Eesti Looduse fotov�istlus

   Eesti Looduse

   Eesti Looduse
   fotovõistlus 2012


Eesti Loodus
summary EL 2007/11

Spider, a domestic animal

Mart Meriste introduces exciting domestic animals who dont need to be kept in cages; instead, they can exist on their own. The article features 4 species of common house spiders and a fifth species that is likely to become more common in future. Although many people are afraid of spiders, there are no poisonous spiders in Europe or North America. The article, provided with close-up photographs of each species, is written with warm sympathy for these animals of hidden lifestyle.

A new international nature key book on the way

Tiina Randlane writes that fauna key books are moving to Internet, where they are easy to use by everyone. Such an initiative has been lead by Italy and it is hoped to become a powerful tool in nature education. In Estonia, too, the interactive key books are currently being tested.

Estonian Nature enquires

Rita Annus, Assistant Minister of the Ministry of the Environment, explains why the creation of the Suurupi nature protection area has been such a long process.

Golden algae, indicator species of oligotrophic lakes

Aimar Rakko takes a look at the systematics and ecology of the little-known, but important group of protests the Chrysophytes, or the golden algae. Although being common species in the plankton of our lakes and ponds, not much is known about these tiny species, invisible for human eye. The species of golden algae are very diverse, numbering to about 1200 species, and are mostly fresh-water species. In Estonia there are about 60 species of golden algae. The article gives a thorough overview of the biology, regeneration and distribution of the Chrysophyte genera.

Ash tree in Estonian forests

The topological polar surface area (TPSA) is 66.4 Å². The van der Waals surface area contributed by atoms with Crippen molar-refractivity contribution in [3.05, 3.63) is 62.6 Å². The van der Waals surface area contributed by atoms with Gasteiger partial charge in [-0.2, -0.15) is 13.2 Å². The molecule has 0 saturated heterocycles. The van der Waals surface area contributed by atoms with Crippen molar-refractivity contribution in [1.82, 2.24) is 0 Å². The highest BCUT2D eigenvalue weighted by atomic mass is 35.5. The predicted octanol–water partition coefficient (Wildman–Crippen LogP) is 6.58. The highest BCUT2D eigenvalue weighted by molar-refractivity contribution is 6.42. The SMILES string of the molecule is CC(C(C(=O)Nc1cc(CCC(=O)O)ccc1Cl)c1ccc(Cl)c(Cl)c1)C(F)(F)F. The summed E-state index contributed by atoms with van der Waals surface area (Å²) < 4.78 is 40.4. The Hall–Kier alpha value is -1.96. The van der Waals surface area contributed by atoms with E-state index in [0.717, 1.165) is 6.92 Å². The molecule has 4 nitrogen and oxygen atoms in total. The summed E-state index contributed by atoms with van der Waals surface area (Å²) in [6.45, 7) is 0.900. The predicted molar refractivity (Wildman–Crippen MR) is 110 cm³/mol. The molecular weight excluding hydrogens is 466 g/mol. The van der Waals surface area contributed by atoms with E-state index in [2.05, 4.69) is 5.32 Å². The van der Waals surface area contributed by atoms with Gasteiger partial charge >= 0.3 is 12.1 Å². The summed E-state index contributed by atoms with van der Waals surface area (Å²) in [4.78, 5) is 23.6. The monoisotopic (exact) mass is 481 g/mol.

Lembit Maamets presents the distribution and habitat preferences of ash tree, the tree of the year. The ash forests in Estonia occupy about 0.5% of all forest area, and the mixed stands including ash comprise 5.2% of all stands. The species is more common in West-Estonia and the islands, preferring damp fertile soils, but it also grows on drier soils.

Ura landscape protection area

Murel Merivee describes a little-known place in Prnu County, favoured by local mermaids. The protected area aims to protect species-rich mires and semi-natural communities as well as the habitats and feeding areas of several protected species. It is also a karst area with ancient human history.

The updated red list of European mammals

Tiit Maran introduces the first results of an enormous task to describe the status of threatened species in Europe. It is estimated that 15% of the European mammal species are threatened. The article also features the 5 most threatened species in Europe and their status.

Interview: Learning about plant ecology is a promising field

Toomas Kukk has interviewed Kristjan Zobel, Professor of evolutionary plant ecology.

Hiking trail in the Luua forest

Vello Keppart introduces a hiking trail, which has served as part of forest education for decades. The updated trail was opened in 2003 and the 4,6 km-long trail has 30 points of interest. All the points are equipped with rather technical information about the forest spot. There are also several key habitats along the trail. The description of the trail is also available on the Internet.

The living landscapes of forgotten Irboska-land

Tapio Vares travels around in a forgotten land, which is still a little bit of Estonia. He rediscovers the limestone denudations and geological strata of this limestone land. Most of the former quarries have been abandoned and most open landscapes are disappearing. The author brings forward interesting parallels from the past and compares these with the current situation. No doubt, the lost land around Irboska is an exciting place, nothing like Estonia, but at the same time, memories and reminders of the past Estonian times are still there.

Estonian Nature enquires

Juhani Pttsepp writes about Green Gate, a monthly paper issue and an internet portal.

The autumn school of teriology

Juhan Javoi and Uudo Timm share the news and impressions of a meeting of Estonian mammal researchers in Jrvselja by summarizing the main presentations.